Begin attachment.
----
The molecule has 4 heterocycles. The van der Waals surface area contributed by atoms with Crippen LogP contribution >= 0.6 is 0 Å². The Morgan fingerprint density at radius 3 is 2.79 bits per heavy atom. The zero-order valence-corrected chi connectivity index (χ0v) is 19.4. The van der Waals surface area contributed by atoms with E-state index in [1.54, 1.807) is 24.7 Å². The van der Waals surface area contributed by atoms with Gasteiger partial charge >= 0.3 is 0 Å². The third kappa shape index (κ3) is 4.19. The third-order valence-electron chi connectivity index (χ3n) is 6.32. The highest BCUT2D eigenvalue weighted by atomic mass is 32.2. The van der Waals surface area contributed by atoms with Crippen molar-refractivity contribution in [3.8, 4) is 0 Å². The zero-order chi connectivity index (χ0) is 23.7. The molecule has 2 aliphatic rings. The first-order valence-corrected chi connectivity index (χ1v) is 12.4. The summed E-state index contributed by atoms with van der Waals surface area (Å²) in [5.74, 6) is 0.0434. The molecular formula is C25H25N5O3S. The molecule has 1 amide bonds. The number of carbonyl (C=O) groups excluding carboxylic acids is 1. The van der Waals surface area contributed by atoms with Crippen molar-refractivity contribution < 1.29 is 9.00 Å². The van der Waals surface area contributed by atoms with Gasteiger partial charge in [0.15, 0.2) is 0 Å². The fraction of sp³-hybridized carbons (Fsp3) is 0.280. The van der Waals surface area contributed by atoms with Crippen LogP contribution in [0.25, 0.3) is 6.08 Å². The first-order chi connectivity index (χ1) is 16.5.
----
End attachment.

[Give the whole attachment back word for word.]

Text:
The molecule has 4 heterocycles. The van der Waals surface area contributed by atoms with Crippen LogP contribution >= 0.6 is 0 Å². The Morgan fingerprint density at radius 3 is 2.79 bits per heavy atom. The zero-order valence-corrected chi connectivity index (χ0v) is 19.4. The van der Waals surface area contributed by atoms with E-state index in [1.54, 1.807) is 24.7 Å². The van der Waals surface area contributed by atoms with Gasteiger partial charge >= 0.3 is 0 Å². The third kappa shape index (κ3) is 4.19. The third-order valence-electron chi connectivity index (χ3n) is 6.32. The highest BCUT2D eigenvalue weighted by atomic mass is 32.2. The van der Waals surface area contributed by atoms with Crippen molar-refractivity contribution in [3.8, 4) is 0 Å². The zero-order chi connectivity index (χ0) is 23.7. The molecule has 2 aliphatic rings. The first-order valence-corrected chi connectivity index (χ1v) is 12.4. The summed E-state index contributed by atoms with van der Waals surface area (Å²) in [5.74, 6) is 0.0434. The molecular formula is C25H25N5O3S. The molecule has 1 amide bonds. The number of carbonyl (C=O) groups excluding carboxylic acids is 1. The van der Waals surface area contributed by atoms with Crippen molar-refractivity contribution < 1.29 is 9.00 Å². The van der Waals surface area contributed by atoms with Gasteiger partial charge in [0.15, 0.2) is 0 Å². The fraction of sp³-hybridized carbons (Fsp3) is 0.280. The van der Waals surface area contributed by atoms with Crippen LogP contribution in [0.25, 0.3) is 6.08 Å². The first-order chi connectivity index (χ1) is 16.5.